“The Family” is best understood as a black comedy. In a comedy, it’s traditional to have a straight man – the character who doesn’t realize he’s in a comedy, and interprets things through the lens of “normalcy” – not quite an audience stand-in, because he doesn’t break frame even when any sane person would be expected to, but someone who in every instance is surprised by the absurdity he encounters.
In “The Family”, the straight man is a Jewish (“I’m half-Jewish, actually”) journalist who ends up researching and for a short time joining the titular Family, or The Fellowship. At every instance, he is surprised that elite power networks would cultivate a facilitation vector that gives them the excuse to be in the same place at the same time, spot talent, and get some free lawn care, in the guise of a quasi religious organization of young people.
In the first episode, we get the thrust of the rest of the show. Jeff, our straight man, is asked by some upper-class family to look into their son, who has abruptly truncated his promising finance career and moved to Arlington to join what they fear is a cult. Jeff goes to investigate and finds the Fellowship, aka the Family, which is a quasi organization of menial service to the powerful that operates out of a mansion in Arlington. Members are invited to join, and spend their day in prayer, household maintenance, and minor recreation, until God tells them it’s time to move on (often to an entry level staffer position serving one of the politicians they had impressed during their stay).
The Family’s primary role is to host nonpartisan prayer breakfasts, including the annual National Prayer Breakfast, invite various government officials, ambassadors, and prominent foreigners to hang out at various events, and generally mingle. That’s about the extent of their nefarious activities. There’s not a single policy ever mentioned in the series that The Family used their supposed influence to achieve – or even a single concrete policy that they wanted on an institutional level. The most we get is the implication that although they counseled a couple of legislators to break off their affairs, they ultimately didn’t try too hard to shun them when they demurred.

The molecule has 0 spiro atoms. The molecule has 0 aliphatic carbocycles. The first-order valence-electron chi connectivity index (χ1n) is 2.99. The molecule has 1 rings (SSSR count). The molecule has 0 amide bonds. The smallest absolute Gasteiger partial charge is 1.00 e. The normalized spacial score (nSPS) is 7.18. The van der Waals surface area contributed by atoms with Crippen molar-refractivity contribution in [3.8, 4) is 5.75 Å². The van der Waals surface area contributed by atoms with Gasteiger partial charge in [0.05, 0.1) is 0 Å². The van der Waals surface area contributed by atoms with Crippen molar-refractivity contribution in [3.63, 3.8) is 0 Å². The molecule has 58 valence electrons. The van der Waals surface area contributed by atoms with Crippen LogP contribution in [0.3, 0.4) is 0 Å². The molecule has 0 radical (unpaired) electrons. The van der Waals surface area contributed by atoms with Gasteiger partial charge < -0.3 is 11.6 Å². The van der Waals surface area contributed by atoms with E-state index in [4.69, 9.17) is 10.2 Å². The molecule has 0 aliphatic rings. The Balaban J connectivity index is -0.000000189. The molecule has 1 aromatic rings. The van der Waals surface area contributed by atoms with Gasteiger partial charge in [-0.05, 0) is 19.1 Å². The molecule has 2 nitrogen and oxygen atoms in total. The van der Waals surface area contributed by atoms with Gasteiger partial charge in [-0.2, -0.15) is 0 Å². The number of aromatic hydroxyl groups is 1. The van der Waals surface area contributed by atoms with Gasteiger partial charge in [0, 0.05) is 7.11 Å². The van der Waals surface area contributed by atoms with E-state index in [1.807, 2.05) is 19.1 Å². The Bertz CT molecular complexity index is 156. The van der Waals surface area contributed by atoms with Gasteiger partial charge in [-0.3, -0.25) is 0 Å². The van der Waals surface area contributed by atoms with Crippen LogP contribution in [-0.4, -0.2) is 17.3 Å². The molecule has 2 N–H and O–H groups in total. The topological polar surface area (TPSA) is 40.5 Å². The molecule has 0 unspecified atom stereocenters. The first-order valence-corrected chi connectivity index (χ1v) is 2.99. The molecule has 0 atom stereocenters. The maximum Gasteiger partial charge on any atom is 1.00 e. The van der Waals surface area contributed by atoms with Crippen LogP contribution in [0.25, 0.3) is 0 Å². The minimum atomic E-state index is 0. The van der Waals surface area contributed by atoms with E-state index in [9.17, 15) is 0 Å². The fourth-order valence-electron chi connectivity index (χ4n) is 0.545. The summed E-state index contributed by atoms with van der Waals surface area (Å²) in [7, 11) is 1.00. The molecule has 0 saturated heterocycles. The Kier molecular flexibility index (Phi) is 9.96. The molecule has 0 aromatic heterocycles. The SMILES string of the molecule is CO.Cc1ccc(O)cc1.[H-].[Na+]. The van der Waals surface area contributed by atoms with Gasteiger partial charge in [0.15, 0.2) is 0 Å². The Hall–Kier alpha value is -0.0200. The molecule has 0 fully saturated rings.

The point of such a network is that it doesn’t have intrinsic goals – if it were dead set on prioritizing, eg, restricting abortion, or low marginal tax rates, it would suddenly become just another actor on a stage packed with them, as opposed to the neutral group facilitating a network valuable to all parties. You might as well be upset at the existence of golf, or the Congressional gym.
The novel part of their theology, to the extent there is one, is that leaders are implied to be chosen by God, akin to King David. There is a hilarious scene where a Bill Mitchell lookalike declares by Socratic method at a prayer meeting that King David was allowed to sin because he was chosen, and inquires what they should think of a man there who (uh, hypothetically) had “raped three little girls”. “It’s not my job to judge”, he replies. “I’m here for one thing – Jesus”.
The journalist finds it horrifying that someone would construct ethics by which a set of chosen people would be, because of their chosenness, forgiven their sins (if even they counted as sins) and arrange to cultivate networks of powerful people who can do favors for each other. It’s particularly terrifying that they might pursue a strategy of crypsis where they’re not open about the existence of the network they cultivate. The irony here is hand-kissingly good.